Escapism and connection–this is what buyers at the Frankfurt Book Fair are betting readers want. Descending on Germany against the backdrop of a tumultuous and disheartening news cycle, the tastemakers in the publishing industry spent big on a handful of women's fiction titles, and a bunch of memoirs. While the novels will offer a classic dose of escapism, the memoirs, some insiders mused, can deliver something readers may crave even more in these divisive times: a sense of connection with other people.

Before the show kicked off, seven-figure sums were spent on memoirs by Adrienne Brodeur and Sara Seager. Brodeur's Wild Game, which Lauren Wein at Houghton Mifflin Harcourt won after a 14-bidder auction, explores her complicated relationship with her mother, Malabar. (The book is subtitled My Mother, Her Lover and Me.) Brettne Bloom at the Book Group, who represented Brodeur, compared Wild Game to bestselling memoirs like The Glass Castle, saying it "reads like a great novel."

The title that some insiders said spoke most profoundly to what they believe readers want right now, namely stories that inspire hope, was Seager's The Smallest Lights in the Universe, which Rachel Klayman at Crown bought in a North American rights acquisition. An MIT professor and expert on exoplanets–her work focuses on proving the existence of life elsewhere in the galaxy–Seager lost her husband to cancer, suddenly, just before turning 40. Struggling as a widow and newly-minted single mother to two young children, she found salvation in a local widows support group. Mollie Glick at Creative Artists said the book explores the notion that "our understanding of the cosmos and our understanding of love and loss are twin quests."

Memoirs of the celebrity flavor also dominated headlines at the fair, where it was announced that books by Cher and Roger Daltrey were in the works.Daltrey's memoir, still untitled, went to U.K.-based Blink Publishing in a world rights sale. (Agent Jonny Geller at Curtis Brown handled the nine-way auction and rights in the U.S. wound up with Steve Rubin, at Henry Holt.) The book, which is slated for Autumn 2018, will chronicle Daltrey's music career, 50 years of which have been spent as the frontman of The Who. Blink, in a release about the sale, said Daltrey has not written "just a rock and roll memoir," and that will also offer "a glimpse into life in Britain from the 1940s to the 1970s, a tumultuous time of change."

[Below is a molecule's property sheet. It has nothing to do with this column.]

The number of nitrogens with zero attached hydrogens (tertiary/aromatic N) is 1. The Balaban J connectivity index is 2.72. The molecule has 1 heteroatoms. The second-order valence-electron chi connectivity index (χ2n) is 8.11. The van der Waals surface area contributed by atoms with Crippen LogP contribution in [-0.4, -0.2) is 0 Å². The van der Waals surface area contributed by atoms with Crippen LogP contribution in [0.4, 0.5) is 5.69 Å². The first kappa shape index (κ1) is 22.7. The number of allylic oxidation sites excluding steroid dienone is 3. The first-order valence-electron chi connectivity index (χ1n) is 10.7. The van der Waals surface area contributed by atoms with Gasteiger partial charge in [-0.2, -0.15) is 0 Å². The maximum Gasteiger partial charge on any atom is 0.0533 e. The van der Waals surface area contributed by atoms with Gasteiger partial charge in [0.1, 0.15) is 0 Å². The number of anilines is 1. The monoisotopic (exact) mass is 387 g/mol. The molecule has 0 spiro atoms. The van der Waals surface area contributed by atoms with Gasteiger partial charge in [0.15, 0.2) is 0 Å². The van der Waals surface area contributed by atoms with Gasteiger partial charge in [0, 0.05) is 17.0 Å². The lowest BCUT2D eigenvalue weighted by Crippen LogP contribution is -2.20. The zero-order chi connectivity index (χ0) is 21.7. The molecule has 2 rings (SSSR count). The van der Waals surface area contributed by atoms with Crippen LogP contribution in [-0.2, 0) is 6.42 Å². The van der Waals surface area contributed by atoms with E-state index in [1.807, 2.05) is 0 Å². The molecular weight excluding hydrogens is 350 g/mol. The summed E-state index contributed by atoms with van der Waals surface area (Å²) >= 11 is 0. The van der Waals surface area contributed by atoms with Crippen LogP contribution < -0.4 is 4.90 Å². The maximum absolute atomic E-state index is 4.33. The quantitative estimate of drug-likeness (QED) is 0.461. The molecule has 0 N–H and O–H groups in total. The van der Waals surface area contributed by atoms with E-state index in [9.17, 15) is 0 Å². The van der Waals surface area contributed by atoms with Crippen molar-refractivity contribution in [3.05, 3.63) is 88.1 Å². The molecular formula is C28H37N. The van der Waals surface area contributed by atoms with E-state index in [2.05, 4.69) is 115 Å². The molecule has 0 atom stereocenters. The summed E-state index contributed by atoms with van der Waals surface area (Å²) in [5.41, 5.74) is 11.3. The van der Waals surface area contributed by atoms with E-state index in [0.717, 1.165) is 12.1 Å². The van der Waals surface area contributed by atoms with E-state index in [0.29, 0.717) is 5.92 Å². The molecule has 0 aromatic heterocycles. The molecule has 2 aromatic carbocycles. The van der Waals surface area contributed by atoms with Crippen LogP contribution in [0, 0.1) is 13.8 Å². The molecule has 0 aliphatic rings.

Another memoir drumming up buzz was Julie Yip-Williams' currently untitled memoir about her battle with terminal cancer. The book was sold, for six figures, in a North American rights deal, to Andy Ward at Random House. (Aevitas Creative Management's David Granger handled the U.S. sale and his agency confirmed that the book also sold, in a six-figure preempt, to Transworld in the U.K., as well as to publishers in Holland and Brazil.)

In the book, which will be released in fall 2018, is being compared to the bestseller When Breath Becomes Air (which Ward also edited). Yip-Williams, diagnosed at 37 and now 41, chronicles her fight with stage IV colon cancer, focusing on the final years of her life. Chelsey Heller at Aevitas, who is handling foreign rights for the book, described it as a "legacy project" for Yip-Williams, a lawyer (as well as a wife and mother to two daughters) who lives in Brooklyn. (The book grew out of a blog Yip-Williams began, shortly after her diagnosis, called My Cancer Fighting Journey.)